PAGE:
Presented here are some longrifles, shot pouches, and powder horns of which I am particularly proud. I specialize in recreating southern, particularly Virginia, longrifles; and all the longrifles currently featured here are representative of styles and motifs found in Virginia from about 1770 to 1830. Click on the photo or link for detailed information about the object and how you can order one like it.
Iron Mounted Virginia Longrifles
There are a lot of iron mounted longrifles represented on this page. That is because I have a particular interest in iron mounted longrifles. As a whole, there were very few American longrifles that were iron mounted. The iron mounted longrifle is a particular product of the southern Appalachians, generally running from about Rockbridge County, Virginia down the Allegheny mountains into the Great Smoky mountains of Eastern Tennessee and Western North Carolina. You will also find a few in Georgia and Alabama. The ones shown here represent a predominately Virginia style found from Rockbridge County down into Southwest Virginia. Only rifle #5 is fairly traditional. Rifles #11 and #12 represent considerable artistic license with traditional motifs of the region.
Brass Mounted Virginia Longrifles
Most longrifles were brass mounted as the one shown below. However, Rifle #10 is, as are the iron mounted longrifles, representative of a small number of original American longrifles being that it is highly carved and engraved. However, at this time in my career, I get little pleasure from creating plain guns. It is the carving, engraving and other decorative arts that I enjoy the most and with which I can find the most creative expression.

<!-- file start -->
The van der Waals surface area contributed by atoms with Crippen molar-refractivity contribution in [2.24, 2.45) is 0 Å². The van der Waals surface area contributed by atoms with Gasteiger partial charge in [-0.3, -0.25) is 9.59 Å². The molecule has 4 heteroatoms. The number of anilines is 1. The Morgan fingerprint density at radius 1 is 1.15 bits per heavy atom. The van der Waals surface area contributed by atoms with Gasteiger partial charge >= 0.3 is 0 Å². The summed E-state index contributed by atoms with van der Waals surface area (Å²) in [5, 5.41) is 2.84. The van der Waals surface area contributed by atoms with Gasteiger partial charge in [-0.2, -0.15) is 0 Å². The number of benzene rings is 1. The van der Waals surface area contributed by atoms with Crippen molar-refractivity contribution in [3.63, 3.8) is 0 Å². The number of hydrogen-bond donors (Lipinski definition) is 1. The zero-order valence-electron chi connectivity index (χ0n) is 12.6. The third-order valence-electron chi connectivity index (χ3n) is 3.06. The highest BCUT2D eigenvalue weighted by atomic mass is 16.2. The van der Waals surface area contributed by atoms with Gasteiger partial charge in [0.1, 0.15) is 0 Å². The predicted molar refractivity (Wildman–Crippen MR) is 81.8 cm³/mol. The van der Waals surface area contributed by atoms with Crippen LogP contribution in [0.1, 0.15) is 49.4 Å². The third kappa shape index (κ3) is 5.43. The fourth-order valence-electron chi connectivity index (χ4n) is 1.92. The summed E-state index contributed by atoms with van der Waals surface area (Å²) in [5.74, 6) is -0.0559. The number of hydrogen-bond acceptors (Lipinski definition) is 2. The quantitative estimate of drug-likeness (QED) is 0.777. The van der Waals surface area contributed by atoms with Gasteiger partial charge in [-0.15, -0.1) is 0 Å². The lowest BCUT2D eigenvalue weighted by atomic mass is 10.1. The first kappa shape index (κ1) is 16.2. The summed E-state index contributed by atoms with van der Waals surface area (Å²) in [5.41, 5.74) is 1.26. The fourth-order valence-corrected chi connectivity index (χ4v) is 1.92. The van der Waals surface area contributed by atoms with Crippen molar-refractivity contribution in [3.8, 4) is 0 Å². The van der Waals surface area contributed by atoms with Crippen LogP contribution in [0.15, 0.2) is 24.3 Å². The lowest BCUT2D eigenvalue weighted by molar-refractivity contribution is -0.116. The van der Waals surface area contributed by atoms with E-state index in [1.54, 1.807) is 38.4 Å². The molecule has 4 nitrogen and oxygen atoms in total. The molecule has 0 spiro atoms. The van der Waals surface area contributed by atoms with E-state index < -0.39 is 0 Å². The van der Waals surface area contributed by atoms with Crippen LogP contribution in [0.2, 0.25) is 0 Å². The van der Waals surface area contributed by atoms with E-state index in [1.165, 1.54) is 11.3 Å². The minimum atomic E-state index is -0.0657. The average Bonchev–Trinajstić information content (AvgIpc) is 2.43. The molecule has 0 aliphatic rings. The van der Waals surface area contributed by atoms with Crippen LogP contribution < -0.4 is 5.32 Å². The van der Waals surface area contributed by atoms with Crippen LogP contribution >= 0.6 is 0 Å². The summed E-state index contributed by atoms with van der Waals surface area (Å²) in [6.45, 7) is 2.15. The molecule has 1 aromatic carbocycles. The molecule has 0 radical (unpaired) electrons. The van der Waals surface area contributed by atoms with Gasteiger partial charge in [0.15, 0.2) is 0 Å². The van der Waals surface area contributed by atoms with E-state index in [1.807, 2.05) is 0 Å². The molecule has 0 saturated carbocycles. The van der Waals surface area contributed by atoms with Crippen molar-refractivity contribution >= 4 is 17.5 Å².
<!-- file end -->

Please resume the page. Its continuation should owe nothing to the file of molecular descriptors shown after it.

Accouterments for Longrifles
I am somewhat unusual in that I like to both build longrifles and make the accouterments, such as shot pouches and powder horns, that go with them. As I have no desire to compete with full time pouch or horn makers, I confine myself to relatively simple, historically correct, shot pouches and powder horns that would have been carried with the more traditional longrifles that I create. Even though my creations are relatively simple, I have been nationally recognized for the quality and historical correctness of my work with Pouch #10 and Horn #6 being published twice in national magazines.
This shot pouch and powder horn outfit would have been very much as home being carried with Rifle #10.
This shot pouch and powder horn combination would be appropriate to carry with any of my Southwestern Virginia longrifles, or most any southern iron mounted longrifle for that matter. The heart shaped shot pouch was very common in the southern Appalachians. Actually, as this was a later pouch and horn design, a re-enactor could properly carry this design with Rifle #10 or just about any longrifle likely to be founds in the southern Appalachians.
This shot pouch and powder horn combination was created for a re-enactor client who was heading down to the Texas war for independence with a early Jacob Dickert rifle. In that case the shot pouch is of a design possible 60 years newer than the rifle, but a number of very old rifles ended up in Texas as those heading to what was then the frontier preferred to carry a flintlock for fear they could not get percussion caps easily. The powder horn is of a design generally associated with the 19th century, but one powder horn of this design has been dated to 1774. Therefore, my Virginia, single banded, screw-tip horn can actually be used with rifles made from 1774 to well into the 19th century.